KNOXVILLE (WATE/AP) - The number of people dead from the fungal meningitis outbreak in Tennessee is on the rise.
The outbreak involves 10 states, but so far Tennessee has reported the greatest number of cases.
The Department of Health announced Tuesday that six people have now died in the state, with 39 patients infected. The Centers for Disease Control and Prevention said Tuesday that there have been 119 infections and 11 deaths across the nation.
In addition to the new cases, the Tennessee Department of Health has expanded the incubation period to 42 days from the time of injection.
On average, most people have begun seeing symptoms 16 days after receiving the steroid injections, however health officials said it could take well over a month for symptoms to show.
"It's very important for these patients and their families to remain vigilant. Fungal meningitis can be very difficult to detect early in some patients," said Tennessee Health Commissioner Dr. John Dreyzehner.
Health officials now believe the dominant fungus in this outbreak, stemming from what they believe to be contaminated steroid drugs from the New England Compounding Center, is a rare pathogen called Exserohilum.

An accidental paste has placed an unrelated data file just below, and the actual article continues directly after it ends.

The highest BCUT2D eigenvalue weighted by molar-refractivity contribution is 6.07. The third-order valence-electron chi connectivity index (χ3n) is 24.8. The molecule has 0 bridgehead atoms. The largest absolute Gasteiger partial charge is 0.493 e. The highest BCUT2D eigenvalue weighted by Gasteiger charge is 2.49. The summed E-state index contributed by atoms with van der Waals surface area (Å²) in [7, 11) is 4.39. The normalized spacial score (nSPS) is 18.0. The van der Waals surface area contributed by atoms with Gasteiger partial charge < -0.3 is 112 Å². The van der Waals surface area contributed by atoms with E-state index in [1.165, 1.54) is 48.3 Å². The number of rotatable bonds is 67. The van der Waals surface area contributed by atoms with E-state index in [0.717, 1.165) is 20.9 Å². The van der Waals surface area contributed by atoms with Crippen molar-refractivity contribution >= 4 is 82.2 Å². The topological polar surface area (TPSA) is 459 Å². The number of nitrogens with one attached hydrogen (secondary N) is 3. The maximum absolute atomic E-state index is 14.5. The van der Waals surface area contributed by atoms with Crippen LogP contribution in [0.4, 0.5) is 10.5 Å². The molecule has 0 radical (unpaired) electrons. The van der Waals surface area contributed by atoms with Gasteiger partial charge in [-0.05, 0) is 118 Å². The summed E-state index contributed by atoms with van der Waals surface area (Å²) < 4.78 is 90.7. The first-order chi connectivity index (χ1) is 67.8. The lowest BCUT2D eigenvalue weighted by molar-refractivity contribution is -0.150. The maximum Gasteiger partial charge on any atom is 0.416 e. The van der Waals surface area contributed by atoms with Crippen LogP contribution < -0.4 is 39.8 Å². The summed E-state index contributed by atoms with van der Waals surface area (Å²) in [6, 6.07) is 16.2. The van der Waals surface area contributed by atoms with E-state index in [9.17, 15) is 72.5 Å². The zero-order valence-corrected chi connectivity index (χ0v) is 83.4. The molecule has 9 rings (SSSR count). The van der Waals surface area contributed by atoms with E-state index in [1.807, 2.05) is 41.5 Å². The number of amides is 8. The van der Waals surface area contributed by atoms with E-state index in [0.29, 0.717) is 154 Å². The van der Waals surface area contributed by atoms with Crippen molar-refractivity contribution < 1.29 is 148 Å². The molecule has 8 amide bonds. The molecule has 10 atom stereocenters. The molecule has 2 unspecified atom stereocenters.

"It's a fungus so rare that most physicians will never see it in a lifetime," said Dr. Dreyzehner.
The health department said most people exposed will not be infected. As of Oct. 9, about 5% of people in Tennessee who received the possibly-contaminated injections have developed the fungal infection.
Officials are urging people to be extremely aware of possible symptoms.
"The period of risk is ongoing, but the period of exposure is over," Dr. Dreyzehner explained.
In Tennessee, officials believe approximately 1,000 people have received these contaminated injections. They said it's possible the batches could have varying degrees of toxicity and anyone who received them could be at risk.
"There's not a way to exclude anyone from the risk pool based on age, illness or demographic at this point," he said.
Health officials said the anti-fungal treatment given to those who have developed the injection is working. But again, they warn that anyone with new or worsening symptoms should seek attention.
Spinal taps or lumbar punctures conducted early after the initial injections may not have indicated an infection, but people can develop the infection more than a month after the initial injection.
Symptoms include headaches, fever and a stiff neck. Experts said anyone who has received a steroid injection in the spine since July should check with their doctor to see if it's from the tainted source.
The Tennessee Department of Health has activated six regional health operations centers as a part of the investigation: Upper Cumberland, Mid-Cumberland, South Central, East, Southeast and Nashville/Davidson County.
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